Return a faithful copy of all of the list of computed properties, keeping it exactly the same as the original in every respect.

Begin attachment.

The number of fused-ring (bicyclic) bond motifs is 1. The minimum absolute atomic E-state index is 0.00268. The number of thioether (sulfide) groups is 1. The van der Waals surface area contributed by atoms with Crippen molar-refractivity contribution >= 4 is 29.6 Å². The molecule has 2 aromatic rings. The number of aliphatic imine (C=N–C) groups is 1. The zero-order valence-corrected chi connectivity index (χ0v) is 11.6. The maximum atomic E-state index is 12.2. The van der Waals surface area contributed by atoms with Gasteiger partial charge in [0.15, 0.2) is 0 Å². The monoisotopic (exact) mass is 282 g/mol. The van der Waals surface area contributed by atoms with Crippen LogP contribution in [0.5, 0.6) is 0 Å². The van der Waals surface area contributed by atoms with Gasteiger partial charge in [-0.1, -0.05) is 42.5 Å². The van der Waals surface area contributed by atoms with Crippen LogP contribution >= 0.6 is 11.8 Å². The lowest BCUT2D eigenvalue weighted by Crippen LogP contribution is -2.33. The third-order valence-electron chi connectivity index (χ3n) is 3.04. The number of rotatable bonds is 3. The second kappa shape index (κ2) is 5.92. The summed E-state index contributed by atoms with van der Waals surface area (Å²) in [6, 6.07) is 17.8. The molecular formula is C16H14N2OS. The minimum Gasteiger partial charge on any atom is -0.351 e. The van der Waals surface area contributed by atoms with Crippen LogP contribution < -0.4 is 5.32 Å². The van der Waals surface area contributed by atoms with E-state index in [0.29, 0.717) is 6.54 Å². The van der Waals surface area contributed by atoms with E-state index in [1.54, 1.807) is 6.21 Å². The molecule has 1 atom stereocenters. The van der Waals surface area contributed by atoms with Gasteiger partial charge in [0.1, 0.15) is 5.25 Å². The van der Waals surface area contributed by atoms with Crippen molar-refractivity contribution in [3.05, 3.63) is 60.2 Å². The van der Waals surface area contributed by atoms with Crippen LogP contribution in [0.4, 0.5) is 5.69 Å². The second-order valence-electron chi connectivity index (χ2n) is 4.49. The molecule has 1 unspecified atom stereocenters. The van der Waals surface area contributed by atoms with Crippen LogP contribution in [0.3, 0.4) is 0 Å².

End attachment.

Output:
The number of fused-ring (bicyclic) bond motifs is 1. The minimum absolute atomic E-state index is 0.00268. The number of thioether (sulfide) groups is 1. The van der Waals surface area contributed by atoms with Crippen molar-refractivity contribution >= 4 is 29.6 Å². The molecule has 2 aromatic rings. The number of aliphatic imine (C=N–C) groups is 1. The zero-order valence-corrected chi connectivity index (χ0v) is 11.6. The maximum atomic E-state index is 12.2. The van der Waals surface area contributed by atoms with Gasteiger partial charge in [0.15, 0.2) is 0 Å². The monoisotopic (exact) mass is 282 g/mol. The van der Waals surface area contributed by atoms with Crippen LogP contribution in [0.5, 0.6) is 0 Å². The van der Waals surface area contributed by atoms with Gasteiger partial charge in [-0.1, -0.05) is 42.5 Å². The van der Waals surface area contributed by atoms with Crippen LogP contribution >= 0.6 is 11.8 Å². The lowest BCUT2D eigenvalue weighted by Crippen LogP contribution is -2.33. The third-order valence-electron chi connectivity index (χ3n) is 3.04. The number of rotatable bonds is 3. The second kappa shape index (κ2) is 5.92. The summed E-state index contributed by atoms with van der Waals surface area (Å²) in [6, 6.07) is 17.8. The molecular formula is C16H14N2OS. The minimum Gasteiger partial charge on any atom is -0.351 e. The van der Waals surface area contributed by atoms with Crippen LogP contribution < -0.4 is 5.32 Å². The van der Waals surface area contributed by atoms with E-state index in [0.29, 0.717) is 6.54 Å². The van der Waals surface area contributed by atoms with E-state index in [1.54, 1.807) is 6.21 Å². The molecule has 1 atom stereocenters. The van der Waals surface area contributed by atoms with Gasteiger partial charge in [0.1, 0.15) is 5.25 Å². The van der Waals surface area contributed by atoms with Crippen molar-refractivity contribution in [3.05, 3.63) is 60.2 Å². The van der Waals surface area contributed by atoms with Crippen LogP contribution in [0.4, 0.5) is 5.69 Å². The second-order valence-electron chi connectivity index (χ2n) is 4.49. The molecule has 1 unspecified atom stereocenters. The van der Waals surface area contributed by atoms with Crippen LogP contribution in [0.3, 0.4) is 0 Å².